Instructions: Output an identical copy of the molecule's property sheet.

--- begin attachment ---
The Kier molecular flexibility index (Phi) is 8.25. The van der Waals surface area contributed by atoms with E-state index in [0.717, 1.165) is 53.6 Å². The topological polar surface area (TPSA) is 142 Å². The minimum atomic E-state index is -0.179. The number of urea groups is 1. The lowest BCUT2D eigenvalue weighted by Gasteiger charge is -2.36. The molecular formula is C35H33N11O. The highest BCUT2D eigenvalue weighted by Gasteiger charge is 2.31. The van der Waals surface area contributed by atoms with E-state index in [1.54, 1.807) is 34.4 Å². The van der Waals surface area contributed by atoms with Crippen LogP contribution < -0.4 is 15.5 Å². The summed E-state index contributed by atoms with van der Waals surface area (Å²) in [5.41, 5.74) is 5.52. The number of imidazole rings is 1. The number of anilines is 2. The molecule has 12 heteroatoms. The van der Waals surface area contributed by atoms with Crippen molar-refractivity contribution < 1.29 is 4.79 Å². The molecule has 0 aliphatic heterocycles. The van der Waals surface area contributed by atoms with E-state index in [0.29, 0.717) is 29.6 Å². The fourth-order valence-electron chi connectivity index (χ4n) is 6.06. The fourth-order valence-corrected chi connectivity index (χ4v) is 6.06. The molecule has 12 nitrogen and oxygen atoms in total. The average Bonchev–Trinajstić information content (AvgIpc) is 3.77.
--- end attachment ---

The Kier molecular flexibility index (Phi) is 8.25. The van der Waals surface area contributed by atoms with E-state index in [0.717, 1.165) is 53.6 Å². The topological polar surface area (TPSA) is 142 Å². The minimum atomic E-state index is -0.179. The number of urea groups is 1. The lowest BCUT2D eigenvalue weighted by Gasteiger charge is -2.36. The molecular formula is C35H33N11O. The highest BCUT2D eigenvalue weighted by Gasteiger charge is 2.31. The van der Waals surface area contributed by atoms with E-state index in [1.54, 1.807) is 34.4 Å². The van der Waals surface area contributed by atoms with Crippen LogP contribution < -0.4 is 15.5 Å². The summed E-state index contributed by atoms with van der Waals surface area (Å²) in [5.41, 5.74) is 5.52. The number of imidazole rings is 1. The number of anilines is 2. The molecule has 12 heteroatoms. The van der Waals surface area contributed by atoms with Crippen molar-refractivity contribution < 1.29 is 4.79 Å². The molecule has 0 aliphatic heterocycles. The van der Waals surface area contributed by atoms with E-state index in [0.29, 0.717) is 29.6 Å². The fourth-order valence-electron chi connectivity index (χ4n) is 6.06. The fourth-order valence-corrected chi connectivity index (χ4v) is 6.06. The molecule has 12 nitrogen and oxygen atoms in total. The average Bonchev–Trinajstić information content (AvgIpc) is 3.77.